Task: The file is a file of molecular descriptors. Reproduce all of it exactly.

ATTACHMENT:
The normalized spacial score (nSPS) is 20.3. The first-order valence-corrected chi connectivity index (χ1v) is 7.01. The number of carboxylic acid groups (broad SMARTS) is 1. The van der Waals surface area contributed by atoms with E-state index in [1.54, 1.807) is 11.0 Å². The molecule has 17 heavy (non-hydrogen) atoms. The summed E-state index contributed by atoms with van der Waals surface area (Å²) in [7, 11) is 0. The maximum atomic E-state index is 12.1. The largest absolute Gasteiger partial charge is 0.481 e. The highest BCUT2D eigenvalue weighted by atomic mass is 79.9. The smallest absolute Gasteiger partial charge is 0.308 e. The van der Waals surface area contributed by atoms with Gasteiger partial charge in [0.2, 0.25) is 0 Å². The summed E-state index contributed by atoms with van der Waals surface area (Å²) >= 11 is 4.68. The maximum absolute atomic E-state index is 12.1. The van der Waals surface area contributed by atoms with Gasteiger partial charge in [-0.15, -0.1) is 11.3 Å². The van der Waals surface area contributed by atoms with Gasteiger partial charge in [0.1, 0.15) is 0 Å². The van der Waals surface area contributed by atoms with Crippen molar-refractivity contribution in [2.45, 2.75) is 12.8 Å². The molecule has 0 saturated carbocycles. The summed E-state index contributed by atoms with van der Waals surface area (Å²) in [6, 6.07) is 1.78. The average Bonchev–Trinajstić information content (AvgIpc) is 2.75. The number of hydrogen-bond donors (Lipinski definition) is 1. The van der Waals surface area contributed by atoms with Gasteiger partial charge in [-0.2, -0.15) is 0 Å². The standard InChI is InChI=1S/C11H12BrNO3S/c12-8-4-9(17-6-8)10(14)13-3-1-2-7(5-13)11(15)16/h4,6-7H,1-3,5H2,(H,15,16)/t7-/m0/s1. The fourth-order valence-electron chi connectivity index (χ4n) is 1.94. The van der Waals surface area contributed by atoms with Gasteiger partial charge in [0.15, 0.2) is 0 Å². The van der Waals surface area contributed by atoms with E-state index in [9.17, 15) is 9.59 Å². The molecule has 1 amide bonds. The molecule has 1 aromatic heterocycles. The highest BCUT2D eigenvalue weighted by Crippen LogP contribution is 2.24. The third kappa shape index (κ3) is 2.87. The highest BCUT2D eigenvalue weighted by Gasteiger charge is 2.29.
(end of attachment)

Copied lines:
The normalized spacial score (nSPS) is 20.3. The first-order valence-corrected chi connectivity index (χ1v) is 7.01. The number of carboxylic acid groups (broad SMARTS) is 1. The van der Waals surface area contributed by atoms with E-state index in [1.54, 1.807) is 11.0 Å². The molecule has 17 heavy (non-hydrogen) atoms. The summed E-state index contributed by atoms with van der Waals surface area (Å²) in [7, 11) is 0. The maximum atomic E-state index is 12.1. The largest absolute Gasteiger partial charge is 0.481 e. The highest BCUT2D eigenvalue weighted by atomic mass is 79.9. The smallest absolute Gasteiger partial charge is 0.308 e. The van der Waals surface area contributed by atoms with Gasteiger partial charge in [0.2, 0.25) is 0 Å². The summed E-state index contributed by atoms with van der Waals surface area (Å²) >= 11 is 4.68. The maximum absolute atomic E-state index is 12.1. The van der Waals surface area contributed by atoms with Gasteiger partial charge in [-0.15, -0.1) is 11.3 Å². The van der Waals surface area contributed by atoms with Gasteiger partial charge in [0.1, 0.15) is 0 Å². The van der Waals surface area contributed by atoms with Crippen molar-refractivity contribution in [2.45, 2.75) is 12.8 Å². The molecule has 0 saturated carbocycles. The summed E-state index contributed by atoms with van der Waals surface area (Å²) in [6, 6.07) is 1.78. The average Bonchev–Trinajstić information content (AvgIpc) is 2.75. The number of hydrogen-bond donors (Lipinski definition) is 1. The van der Waals surface area contributed by atoms with Gasteiger partial charge in [-0.2, -0.15) is 0 Å². The standard InChI is InChI=1S/C11H12BrNO3S/c12-8-4-9(17-6-8)10(14)13-3-1-2-7(5-13)11(15)16/h4,6-7H,1-3,5H2,(H,15,16)/t7-/m0/s1. The fourth-order valence-electron chi connectivity index (χ4n) is 1.94. The van der Waals surface area contributed by atoms with Gasteiger partial charge in [0.15, 0.2) is 0 Å². The van der Waals surface area contributed by atoms with E-state index in [9.17, 15) is 9.59 Å². The molecule has 1 amide bonds. The molecule has 1 aromatic heterocycles. The highest BCUT2D eigenvalue weighted by Crippen LogP contribution is 2.24. The third kappa shape index (κ3) is 2.87. The highest BCUT2D eigenvalue weighted by Gasteiger charge is 2.29.